Trump's Women's Health Week Statement Is Hypocritical, To Say The Least
As millions of Americans celebrated Mother's Day on Sunday, the Trump administration released a statement celebrating Women's Health Week, a campaign created and led by the the U.S. Department of Health and Human Services Office on Women's Health for the purpose of encouraging women to "make their health a priority" and take concrete steps to address health concerns. Trump's statement includes several women-friendly promises. Too bad they're all completely at odds with what he and other Republican legislators are pushing in their Obamacare repeal plan.
"Ensuring affordable, accessible, and quality healthcare is critical to improving women’s health and ensuring that it fits their priorities at any stage of life. In particular, women should have access to quality prenatal, maternal, and newborn care," reads the statement. It then goes on to criticize the currently-in-place Affordable Care Act for failing to deliver women these services at affordable and accessible rates.
Yet the AHCA would dismantle the Obama-era federal policy requiring insurers to cover pregnancy, maternity, and newborn care in their insurance plans. Under the law Republicans are proposing, states would have the option to remove this requirement from insurers, meaning women in such states would be forced to purchase more expensive plans. For those unable to afford such plans, it would mean going without insurance at all.
Furthermore, the AHCA would make significant cuts to Medicaid, which pays for close nearly half of U.S. births, according to a 2013 report. The bill would also revoke federal funds from Planned Parenthood for one year, which the Government Accountability Office calculates would result in the loss of health care for roughly 390,000 women and reduced preventive care for an estimated 650,000.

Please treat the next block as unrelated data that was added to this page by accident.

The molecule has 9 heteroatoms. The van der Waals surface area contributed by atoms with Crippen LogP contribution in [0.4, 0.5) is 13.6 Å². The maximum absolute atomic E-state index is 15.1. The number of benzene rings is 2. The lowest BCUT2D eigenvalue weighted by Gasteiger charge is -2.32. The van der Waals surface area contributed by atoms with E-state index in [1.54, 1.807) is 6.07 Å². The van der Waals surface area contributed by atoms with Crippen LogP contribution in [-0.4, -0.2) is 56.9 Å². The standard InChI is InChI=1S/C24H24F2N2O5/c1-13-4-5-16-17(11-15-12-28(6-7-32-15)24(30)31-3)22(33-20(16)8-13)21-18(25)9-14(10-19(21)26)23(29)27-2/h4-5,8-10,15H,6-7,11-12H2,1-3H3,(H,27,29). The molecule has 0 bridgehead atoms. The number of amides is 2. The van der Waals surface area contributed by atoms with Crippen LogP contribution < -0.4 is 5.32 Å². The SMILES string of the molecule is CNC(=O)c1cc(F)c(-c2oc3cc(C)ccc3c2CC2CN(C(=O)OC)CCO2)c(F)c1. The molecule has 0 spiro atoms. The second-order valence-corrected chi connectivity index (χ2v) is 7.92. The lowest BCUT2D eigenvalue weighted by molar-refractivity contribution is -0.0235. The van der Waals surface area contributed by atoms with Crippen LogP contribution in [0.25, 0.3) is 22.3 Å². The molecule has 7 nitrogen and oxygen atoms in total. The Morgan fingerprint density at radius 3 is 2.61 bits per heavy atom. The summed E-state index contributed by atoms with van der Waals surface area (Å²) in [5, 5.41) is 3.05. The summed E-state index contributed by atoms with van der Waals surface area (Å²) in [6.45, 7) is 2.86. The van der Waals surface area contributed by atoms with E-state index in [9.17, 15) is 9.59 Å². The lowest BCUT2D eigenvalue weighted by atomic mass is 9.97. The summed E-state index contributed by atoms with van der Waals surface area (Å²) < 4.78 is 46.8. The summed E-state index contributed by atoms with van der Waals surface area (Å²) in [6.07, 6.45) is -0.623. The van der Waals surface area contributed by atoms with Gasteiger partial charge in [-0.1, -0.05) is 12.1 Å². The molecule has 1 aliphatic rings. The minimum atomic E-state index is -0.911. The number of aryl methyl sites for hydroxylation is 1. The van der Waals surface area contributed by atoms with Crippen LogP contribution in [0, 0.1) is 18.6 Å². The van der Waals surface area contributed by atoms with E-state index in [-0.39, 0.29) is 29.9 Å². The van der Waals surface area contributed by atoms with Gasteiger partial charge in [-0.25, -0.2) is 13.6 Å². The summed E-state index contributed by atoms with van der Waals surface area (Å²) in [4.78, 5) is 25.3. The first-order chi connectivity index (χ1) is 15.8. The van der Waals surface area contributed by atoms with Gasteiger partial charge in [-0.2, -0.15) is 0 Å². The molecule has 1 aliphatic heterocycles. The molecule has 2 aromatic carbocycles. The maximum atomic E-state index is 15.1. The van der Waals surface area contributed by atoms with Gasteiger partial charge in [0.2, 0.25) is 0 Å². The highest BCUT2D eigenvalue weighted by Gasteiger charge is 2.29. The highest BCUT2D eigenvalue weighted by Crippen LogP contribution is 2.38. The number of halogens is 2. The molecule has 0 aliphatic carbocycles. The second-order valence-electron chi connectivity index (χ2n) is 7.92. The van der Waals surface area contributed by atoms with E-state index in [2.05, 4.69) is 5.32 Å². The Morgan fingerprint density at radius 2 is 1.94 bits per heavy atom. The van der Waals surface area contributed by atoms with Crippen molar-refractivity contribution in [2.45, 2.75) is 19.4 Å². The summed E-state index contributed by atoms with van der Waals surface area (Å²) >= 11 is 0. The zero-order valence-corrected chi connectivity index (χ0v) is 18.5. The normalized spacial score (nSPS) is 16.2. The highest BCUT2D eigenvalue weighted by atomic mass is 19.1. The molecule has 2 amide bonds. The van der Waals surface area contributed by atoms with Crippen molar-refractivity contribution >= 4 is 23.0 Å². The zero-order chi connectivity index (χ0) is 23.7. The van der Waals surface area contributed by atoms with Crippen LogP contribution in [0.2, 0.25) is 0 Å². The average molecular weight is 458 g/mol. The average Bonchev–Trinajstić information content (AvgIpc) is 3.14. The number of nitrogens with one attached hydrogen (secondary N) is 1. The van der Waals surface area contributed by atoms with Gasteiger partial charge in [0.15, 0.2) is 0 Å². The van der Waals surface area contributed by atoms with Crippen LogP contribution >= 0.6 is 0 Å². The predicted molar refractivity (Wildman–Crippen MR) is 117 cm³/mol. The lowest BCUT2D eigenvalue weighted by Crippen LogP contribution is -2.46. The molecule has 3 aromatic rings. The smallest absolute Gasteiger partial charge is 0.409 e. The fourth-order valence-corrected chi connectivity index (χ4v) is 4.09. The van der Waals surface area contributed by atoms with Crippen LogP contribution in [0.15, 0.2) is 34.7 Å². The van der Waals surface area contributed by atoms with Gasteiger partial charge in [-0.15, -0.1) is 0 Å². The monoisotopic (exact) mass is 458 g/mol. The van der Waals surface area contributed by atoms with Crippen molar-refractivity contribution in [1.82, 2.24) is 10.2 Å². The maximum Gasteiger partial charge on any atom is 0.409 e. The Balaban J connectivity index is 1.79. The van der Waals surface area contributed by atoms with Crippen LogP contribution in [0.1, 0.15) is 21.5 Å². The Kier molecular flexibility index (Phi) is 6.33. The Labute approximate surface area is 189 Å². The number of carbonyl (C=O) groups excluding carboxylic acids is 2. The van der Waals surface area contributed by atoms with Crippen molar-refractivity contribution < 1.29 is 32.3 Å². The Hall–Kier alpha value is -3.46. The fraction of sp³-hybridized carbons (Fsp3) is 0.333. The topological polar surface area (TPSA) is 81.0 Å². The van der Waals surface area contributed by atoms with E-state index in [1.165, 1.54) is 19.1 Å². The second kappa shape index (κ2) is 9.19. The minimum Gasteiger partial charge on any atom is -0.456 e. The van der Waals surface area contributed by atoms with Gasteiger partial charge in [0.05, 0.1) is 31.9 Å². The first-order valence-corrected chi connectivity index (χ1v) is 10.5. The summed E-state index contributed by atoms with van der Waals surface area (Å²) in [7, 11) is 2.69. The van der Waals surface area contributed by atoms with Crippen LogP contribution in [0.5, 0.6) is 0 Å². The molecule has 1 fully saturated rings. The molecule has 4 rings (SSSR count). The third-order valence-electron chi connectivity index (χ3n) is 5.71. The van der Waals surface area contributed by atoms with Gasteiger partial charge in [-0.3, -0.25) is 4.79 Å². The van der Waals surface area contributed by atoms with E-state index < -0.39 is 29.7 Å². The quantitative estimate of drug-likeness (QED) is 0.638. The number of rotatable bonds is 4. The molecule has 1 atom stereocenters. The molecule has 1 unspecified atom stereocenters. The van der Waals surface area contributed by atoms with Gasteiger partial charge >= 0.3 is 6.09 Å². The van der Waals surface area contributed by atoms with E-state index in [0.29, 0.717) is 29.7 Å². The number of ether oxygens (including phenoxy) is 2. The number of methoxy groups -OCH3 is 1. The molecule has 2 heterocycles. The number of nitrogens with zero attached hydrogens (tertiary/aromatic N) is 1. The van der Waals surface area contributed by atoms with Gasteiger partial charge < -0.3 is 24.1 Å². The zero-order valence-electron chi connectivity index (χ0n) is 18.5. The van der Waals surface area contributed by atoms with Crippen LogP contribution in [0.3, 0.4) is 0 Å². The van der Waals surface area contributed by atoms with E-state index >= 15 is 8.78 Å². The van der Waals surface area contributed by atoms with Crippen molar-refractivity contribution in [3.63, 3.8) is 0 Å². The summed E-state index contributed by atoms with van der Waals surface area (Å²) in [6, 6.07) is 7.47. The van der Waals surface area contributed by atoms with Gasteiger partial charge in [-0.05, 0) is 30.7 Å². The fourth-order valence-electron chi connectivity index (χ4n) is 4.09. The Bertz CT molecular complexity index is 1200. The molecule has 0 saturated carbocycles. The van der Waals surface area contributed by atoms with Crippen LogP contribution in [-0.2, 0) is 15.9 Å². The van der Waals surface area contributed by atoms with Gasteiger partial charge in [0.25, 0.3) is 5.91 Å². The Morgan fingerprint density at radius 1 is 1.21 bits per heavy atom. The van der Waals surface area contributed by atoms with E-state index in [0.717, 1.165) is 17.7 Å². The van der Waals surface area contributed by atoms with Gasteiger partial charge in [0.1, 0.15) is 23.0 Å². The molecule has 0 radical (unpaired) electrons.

Trump's Sunday statement also included his pledge of being "committed to working with Congress to help mothers — and fathers — have paid family leave so that childcare is accessible and affordable." While President Trump and his daughter Ivanka have both publicly expressed support for paid family leave during, and after, the 2016 election, the plan they've so far suggested fails in several ways: It only promises six weeks of paid leave, which disregards low-income parents and women who may take longer to recover or experience health complications post-pregnancy; it would only provide paid leave for mothers and exclude fathers; and only married women would be granted these benefits.
The final promise in the president's latest statement is his commitment "to invest in the comprehensive care that women receive at community health centers." Republicans have repeatedly promised to redirect the funding they would strip from Planned Parenthood to federally qualified community health centers. The problem is that there are an insufficient amount of such centers out there to take on Planned Parenthood's load — a New York Times report states that one in five counties currently served by Planned Parenthood don't have qualified community health centers. Additionally, since most of these centers do not specialize in women's health care as Planned Parenthood does, they would not be equipped to provide the same services at the same rate.
Given all the concrete details of President Trump's plans, his new statement is nothing but lip service.